Dependence happens when something that, at first generated pleasure, starts to bring anxiety and discomfort. After the introduction of social networks and tools such as What´s app, the use of cell phones has become even greater. These services, of collective use, inform us, entertain us and give us the idea that we belong more strongly to groups. In addition, they have mechanisms developed to “gratify” us whenever we use them. Have you ever stopped to think about the similarity between a trained laboratory rat that presses a bar and gets food compared to our likes on social media? Well, if you didn't think, you should think because what happens to us is exactly what happens to mice: we spend the day clicking on links, accessing networks, posting information and checking how many people have reacted to what we have done. You can be sure that you are not the only person in the world who is happy when someone likes your photo or sends you a new message.
The issue of dependence on cell phones, however, is the same as with people who develop problems with the use of alcoholic beverages, gambling, buy too much or even eat too much. That is, nothing is a problem until a fine line is crossed and something that should be useful or pleasant starts to enslave us and bring real damage to our lives. Thus, gambling can be an activity, as long as the person is not indebted, buying is a delight, as long as the person can pay and not get hurt and a drink at the end of the night can be liberating, if the person knows how to stop. Did you understand the difference?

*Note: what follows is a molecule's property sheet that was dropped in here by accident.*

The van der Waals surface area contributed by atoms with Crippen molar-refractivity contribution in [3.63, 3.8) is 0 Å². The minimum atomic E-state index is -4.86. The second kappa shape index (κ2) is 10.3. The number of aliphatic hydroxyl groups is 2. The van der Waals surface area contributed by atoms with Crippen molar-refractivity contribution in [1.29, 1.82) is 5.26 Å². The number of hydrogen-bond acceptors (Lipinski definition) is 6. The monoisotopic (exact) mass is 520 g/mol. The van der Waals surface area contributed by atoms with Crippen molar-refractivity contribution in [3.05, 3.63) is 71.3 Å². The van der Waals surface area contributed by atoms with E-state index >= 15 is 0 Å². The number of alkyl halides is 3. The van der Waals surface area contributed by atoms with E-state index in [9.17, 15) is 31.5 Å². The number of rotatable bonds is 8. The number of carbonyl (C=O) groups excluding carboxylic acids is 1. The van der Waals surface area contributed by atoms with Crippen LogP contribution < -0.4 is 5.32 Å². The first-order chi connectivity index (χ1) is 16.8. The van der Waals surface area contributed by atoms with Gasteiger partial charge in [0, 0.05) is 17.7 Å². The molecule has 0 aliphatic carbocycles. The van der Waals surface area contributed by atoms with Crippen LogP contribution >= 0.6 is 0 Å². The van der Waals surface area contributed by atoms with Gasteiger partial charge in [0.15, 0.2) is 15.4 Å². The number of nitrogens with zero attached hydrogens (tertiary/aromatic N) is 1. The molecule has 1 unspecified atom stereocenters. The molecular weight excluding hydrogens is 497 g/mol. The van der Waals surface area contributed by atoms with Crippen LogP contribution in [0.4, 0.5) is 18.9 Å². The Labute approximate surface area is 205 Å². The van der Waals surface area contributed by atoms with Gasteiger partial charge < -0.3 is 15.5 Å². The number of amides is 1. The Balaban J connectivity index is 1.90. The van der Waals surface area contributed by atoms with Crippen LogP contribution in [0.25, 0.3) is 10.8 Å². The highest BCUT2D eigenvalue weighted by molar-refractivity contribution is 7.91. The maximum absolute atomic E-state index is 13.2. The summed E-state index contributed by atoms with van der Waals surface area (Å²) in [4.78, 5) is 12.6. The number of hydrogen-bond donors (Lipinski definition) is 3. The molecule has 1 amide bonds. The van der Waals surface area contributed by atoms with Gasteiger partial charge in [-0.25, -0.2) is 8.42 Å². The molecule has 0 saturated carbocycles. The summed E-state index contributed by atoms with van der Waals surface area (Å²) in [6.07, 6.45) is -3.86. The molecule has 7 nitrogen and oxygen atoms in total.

But what to do?
Every time something causes suffering, discomfort or harms some sphere of your life, that thing deserves attention.
Below we have listed some tips to help you get back to using your mobile device healthier. However, if you realize that it was not enough, remember that there are specialized professionals (psychologists and psychiatrists) who can help.
Here are the tips:
- Do one task at a time. If you're going to sit and work, put your cell phone
mute or turn it off, so that you are not tempted to look at it several times because of a vibration, ringing or notification. I particularly recommend the airplane mode or the activation of the “do not disturb” function.
- During the day, ver you are, turn notifications off if possible. Have you noticed how many useless or unnecessary notifications you receive daily? Look when you decide you should look. You are the one who should send the phone and not the other way around.
- At bedtime remember: turn off your cell phone. If you don't have quality sleep, nothing will flow well in your life.
- Leave your phone in your purse or away your hand while talking to your friends. The person in front of you, it is good to remember, deserves 100% of your attention.
- Bar table, beach, cafe, bar, steering wheel: forget your cell phone! Unless it is really necessary, separate things and enjoy the moments.
- If possible, do not use the same cell phone bill for work and personal life. It is important that you are able to shut down work when it is not time for work.
- the app's that you don't use. They are a distraction and steal your time without you noticing.
- Fill your empty time with other activities (or just enjoy the leisure!). Get out, breathe, walk, learn something new. Remember that life is what happens OUTSIDE the cell phone.